Like most people involved with volunteer groups, Nancy's interest and concerns about mental health issues relate to experiences of family and friends. She has a B.Sc and has worked in 5 teaching hospitals (pediatric and adult, medical/technical/ clinical/research) in Canada and Saudi Arabia, learning that it's much easier to be inside a white lab coat as part of a team, than on the outside with not always answerable questions.
She also spent many years as a volunteer advocate in the Ontario school system for special education supports and services during times upheaval and budget cuts. Through participation on various statutory committees, she recognized the importance of working from within a large complex organization, learning "how it works", balancing expectations, agendas, changing political priorities, and fiscal limitations.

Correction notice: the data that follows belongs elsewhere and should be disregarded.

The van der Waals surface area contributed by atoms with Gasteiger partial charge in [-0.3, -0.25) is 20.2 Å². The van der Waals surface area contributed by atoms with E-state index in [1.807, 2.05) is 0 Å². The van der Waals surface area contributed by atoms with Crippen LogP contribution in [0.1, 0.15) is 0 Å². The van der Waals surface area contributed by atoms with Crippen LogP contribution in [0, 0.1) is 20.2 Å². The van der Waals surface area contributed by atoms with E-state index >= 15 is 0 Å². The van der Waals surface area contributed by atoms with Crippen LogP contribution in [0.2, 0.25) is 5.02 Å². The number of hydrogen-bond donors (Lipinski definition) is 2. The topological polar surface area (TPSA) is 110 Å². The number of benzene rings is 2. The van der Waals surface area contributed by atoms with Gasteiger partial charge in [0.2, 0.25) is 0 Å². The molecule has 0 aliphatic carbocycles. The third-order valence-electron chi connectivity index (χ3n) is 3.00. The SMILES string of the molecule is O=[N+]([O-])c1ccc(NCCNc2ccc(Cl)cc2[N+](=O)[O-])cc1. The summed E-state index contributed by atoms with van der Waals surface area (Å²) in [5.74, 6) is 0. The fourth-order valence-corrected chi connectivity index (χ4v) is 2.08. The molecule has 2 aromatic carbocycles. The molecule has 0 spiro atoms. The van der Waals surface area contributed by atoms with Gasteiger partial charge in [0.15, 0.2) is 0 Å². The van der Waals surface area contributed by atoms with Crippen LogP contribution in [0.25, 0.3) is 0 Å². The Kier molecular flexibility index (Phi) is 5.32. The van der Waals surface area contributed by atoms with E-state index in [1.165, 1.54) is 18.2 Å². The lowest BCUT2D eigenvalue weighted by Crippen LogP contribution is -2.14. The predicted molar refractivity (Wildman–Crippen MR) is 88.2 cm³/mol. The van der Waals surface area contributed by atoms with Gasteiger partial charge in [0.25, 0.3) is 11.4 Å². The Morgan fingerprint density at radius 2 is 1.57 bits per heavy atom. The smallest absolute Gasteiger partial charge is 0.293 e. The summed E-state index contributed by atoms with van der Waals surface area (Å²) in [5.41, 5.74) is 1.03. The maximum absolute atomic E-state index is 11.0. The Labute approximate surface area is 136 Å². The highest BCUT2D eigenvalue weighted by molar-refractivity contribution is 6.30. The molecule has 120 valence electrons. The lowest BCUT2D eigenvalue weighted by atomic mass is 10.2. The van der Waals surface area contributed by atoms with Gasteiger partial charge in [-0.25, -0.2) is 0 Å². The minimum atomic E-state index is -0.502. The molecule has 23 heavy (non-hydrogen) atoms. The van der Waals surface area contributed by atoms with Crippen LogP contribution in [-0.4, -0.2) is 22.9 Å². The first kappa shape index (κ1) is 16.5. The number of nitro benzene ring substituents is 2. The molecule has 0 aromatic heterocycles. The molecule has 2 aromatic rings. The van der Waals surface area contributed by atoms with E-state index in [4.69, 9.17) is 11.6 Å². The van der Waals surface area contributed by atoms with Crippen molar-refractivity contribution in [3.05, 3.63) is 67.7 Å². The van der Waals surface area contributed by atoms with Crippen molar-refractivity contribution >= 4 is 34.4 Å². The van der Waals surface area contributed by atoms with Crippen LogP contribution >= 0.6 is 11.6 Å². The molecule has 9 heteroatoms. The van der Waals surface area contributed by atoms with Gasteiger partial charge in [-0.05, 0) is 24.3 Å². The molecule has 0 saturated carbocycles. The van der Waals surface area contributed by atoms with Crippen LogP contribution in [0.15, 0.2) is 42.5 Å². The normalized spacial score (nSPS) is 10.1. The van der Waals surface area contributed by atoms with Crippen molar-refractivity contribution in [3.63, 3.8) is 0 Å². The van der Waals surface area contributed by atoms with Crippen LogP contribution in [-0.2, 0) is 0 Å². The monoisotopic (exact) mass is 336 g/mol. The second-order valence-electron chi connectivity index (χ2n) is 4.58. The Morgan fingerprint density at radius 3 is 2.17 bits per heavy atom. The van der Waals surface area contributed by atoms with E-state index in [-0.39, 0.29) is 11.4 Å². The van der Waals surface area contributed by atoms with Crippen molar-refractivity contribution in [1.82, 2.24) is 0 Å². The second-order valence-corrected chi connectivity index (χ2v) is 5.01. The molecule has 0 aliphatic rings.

As a parent, Nancy understands the confusion, frustration and stress of trying to navigate shifting silos which overlap wide ranges of educational, social, medical and mental health care and services. Friends and families often feel powerless and judged by those who say "you know your loved one best" but undervalue their opinions. The "24/7 on-call " chronic stress of living with, or being personally responsible for, people who need mental health support/ care often feels like some form of PTSD which outsiders cannot understand.
Through these varied experiences, Nancy’s life lessons include that friends and family (“framily”) make the best decisions they can at the time with the information they have available; the value of breaking down overwhelming problems into manageable details and of new eyes looking at old problems from the bottom up; and thinking ahead, often as "Devil's Advocate", and trying to see through other perspectives.